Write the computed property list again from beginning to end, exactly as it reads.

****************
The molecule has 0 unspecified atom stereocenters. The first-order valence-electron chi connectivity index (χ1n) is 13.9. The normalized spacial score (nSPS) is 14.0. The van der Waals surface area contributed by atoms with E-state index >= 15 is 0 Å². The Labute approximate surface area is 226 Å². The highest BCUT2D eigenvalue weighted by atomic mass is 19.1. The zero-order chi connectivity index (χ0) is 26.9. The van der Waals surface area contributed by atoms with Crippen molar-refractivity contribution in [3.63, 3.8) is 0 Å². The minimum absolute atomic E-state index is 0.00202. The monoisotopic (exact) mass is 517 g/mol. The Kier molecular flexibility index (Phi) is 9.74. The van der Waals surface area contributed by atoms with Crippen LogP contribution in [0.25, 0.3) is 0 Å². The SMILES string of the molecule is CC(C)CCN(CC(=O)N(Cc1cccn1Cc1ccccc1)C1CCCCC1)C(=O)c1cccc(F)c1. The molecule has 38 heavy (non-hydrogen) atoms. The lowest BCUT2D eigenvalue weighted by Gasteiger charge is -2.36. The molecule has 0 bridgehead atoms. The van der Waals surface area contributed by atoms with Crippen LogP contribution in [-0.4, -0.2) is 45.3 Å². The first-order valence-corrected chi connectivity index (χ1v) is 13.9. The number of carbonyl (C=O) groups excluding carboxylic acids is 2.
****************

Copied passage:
The molecule has 0 unspecified atom stereocenters. The first-order valence-electron chi connectivity index (χ1n) is 13.9. The normalized spacial score (nSPS) is 14.0. The van der Waals surface area contributed by atoms with E-state index >= 15 is 0 Å². The Labute approximate surface area is 226 Å². The highest BCUT2D eigenvalue weighted by atomic mass is 19.1. The zero-order chi connectivity index (χ0) is 26.9. The van der Waals surface area contributed by atoms with Crippen molar-refractivity contribution in [3.63, 3.8) is 0 Å². The minimum absolute atomic E-state index is 0.00202. The monoisotopic (exact) mass is 517 g/mol. The Kier molecular flexibility index (Phi) is 9.74. The van der Waals surface area contributed by atoms with Crippen LogP contribution in [0.25, 0.3) is 0 Å². The SMILES string of the molecule is CC(C)CCN(CC(=O)N(Cc1cccn1Cc1ccccc1)C1CCCCC1)C(=O)c1cccc(F)c1. The molecule has 38 heavy (non-hydrogen) atoms. The lowest BCUT2D eigenvalue weighted by Gasteiger charge is -2.36. The molecule has 0 bridgehead atoms. The van der Waals surface area contributed by atoms with Crippen LogP contribution in [-0.4, -0.2) is 45.3 Å². The first-order valence-corrected chi connectivity index (χ1v) is 13.9. The number of carbonyl (C=O) groups excluding carboxylic acids is 2.